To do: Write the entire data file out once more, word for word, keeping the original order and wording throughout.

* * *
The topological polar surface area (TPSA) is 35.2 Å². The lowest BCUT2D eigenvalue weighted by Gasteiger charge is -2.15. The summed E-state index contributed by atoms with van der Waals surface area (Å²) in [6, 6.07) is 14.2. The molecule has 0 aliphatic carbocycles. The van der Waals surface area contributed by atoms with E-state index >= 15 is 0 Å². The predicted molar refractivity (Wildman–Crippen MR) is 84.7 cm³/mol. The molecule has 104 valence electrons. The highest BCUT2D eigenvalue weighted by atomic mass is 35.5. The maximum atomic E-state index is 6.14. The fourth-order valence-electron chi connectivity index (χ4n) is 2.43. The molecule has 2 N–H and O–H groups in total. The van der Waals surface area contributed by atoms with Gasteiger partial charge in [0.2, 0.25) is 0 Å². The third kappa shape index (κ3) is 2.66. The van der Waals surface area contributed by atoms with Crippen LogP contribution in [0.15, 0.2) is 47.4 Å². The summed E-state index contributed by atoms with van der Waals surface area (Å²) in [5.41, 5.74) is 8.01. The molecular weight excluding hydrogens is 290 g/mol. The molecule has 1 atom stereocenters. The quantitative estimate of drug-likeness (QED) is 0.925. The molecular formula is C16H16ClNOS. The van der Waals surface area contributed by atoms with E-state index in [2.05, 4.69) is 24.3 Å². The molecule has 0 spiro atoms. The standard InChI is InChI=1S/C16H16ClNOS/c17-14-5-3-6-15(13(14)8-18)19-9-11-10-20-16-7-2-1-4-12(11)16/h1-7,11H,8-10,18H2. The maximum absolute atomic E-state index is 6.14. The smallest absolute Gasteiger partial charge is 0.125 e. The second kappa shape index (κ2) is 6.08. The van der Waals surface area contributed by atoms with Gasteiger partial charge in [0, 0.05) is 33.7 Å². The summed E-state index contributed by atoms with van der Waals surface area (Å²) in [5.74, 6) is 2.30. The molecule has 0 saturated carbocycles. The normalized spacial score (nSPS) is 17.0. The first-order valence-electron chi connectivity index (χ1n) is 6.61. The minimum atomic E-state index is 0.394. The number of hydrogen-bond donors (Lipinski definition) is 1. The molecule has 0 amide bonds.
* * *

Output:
The topological polar surface area (TPSA) is 35.2 Å². The lowest BCUT2D eigenvalue weighted by Gasteiger charge is -2.15. The summed E-state index contributed by atoms with van der Waals surface area (Å²) in [6, 6.07) is 14.2. The molecule has 0 aliphatic carbocycles. The van der Waals surface area contributed by atoms with E-state index >= 15 is 0 Å². The predicted molar refractivity (Wildman–Crippen MR) is 84.7 cm³/mol. The molecule has 104 valence electrons. The highest BCUT2D eigenvalue weighted by atomic mass is 35.5. The maximum atomic E-state index is 6.14. The fourth-order valence-electron chi connectivity index (χ4n) is 2.43. The molecule has 2 N–H and O–H groups in total. The van der Waals surface area contributed by atoms with Gasteiger partial charge in [0.2, 0.25) is 0 Å². The third kappa shape index (κ3) is 2.66. The van der Waals surface area contributed by atoms with Crippen LogP contribution in [0.15, 0.2) is 47.4 Å². The summed E-state index contributed by atoms with van der Waals surface area (Å²) in [5.41, 5.74) is 8.01. The molecular weight excluding hydrogens is 290 g/mol. The molecule has 1 atom stereocenters. The quantitative estimate of drug-likeness (QED) is 0.925. The molecular formula is C16H16ClNOS. The van der Waals surface area contributed by atoms with E-state index in [2.05, 4.69) is 24.3 Å². The molecule has 0 spiro atoms. The standard InChI is InChI=1S/C16H16ClNOS/c17-14-5-3-6-15(13(14)8-18)19-9-11-10-20-16-7-2-1-4-12(11)16/h1-7,11H,8-10,18H2. The maximum absolute atomic E-state index is 6.14. The smallest absolute Gasteiger partial charge is 0.125 e. The second kappa shape index (κ2) is 6.08. The van der Waals surface area contributed by atoms with Gasteiger partial charge in [0, 0.05) is 33.7 Å². The summed E-state index contributed by atoms with van der Waals surface area (Å²) in [5.74, 6) is 2.30. The molecule has 0 saturated carbocycles. The normalized spacial score (nSPS) is 17.0. The first-order valence-electron chi connectivity index (χ1n) is 6.61. The minimum atomic E-state index is 0.394. The number of hydrogen-bond donors (Lipinski definition) is 1. The molecule has 0 amide bonds.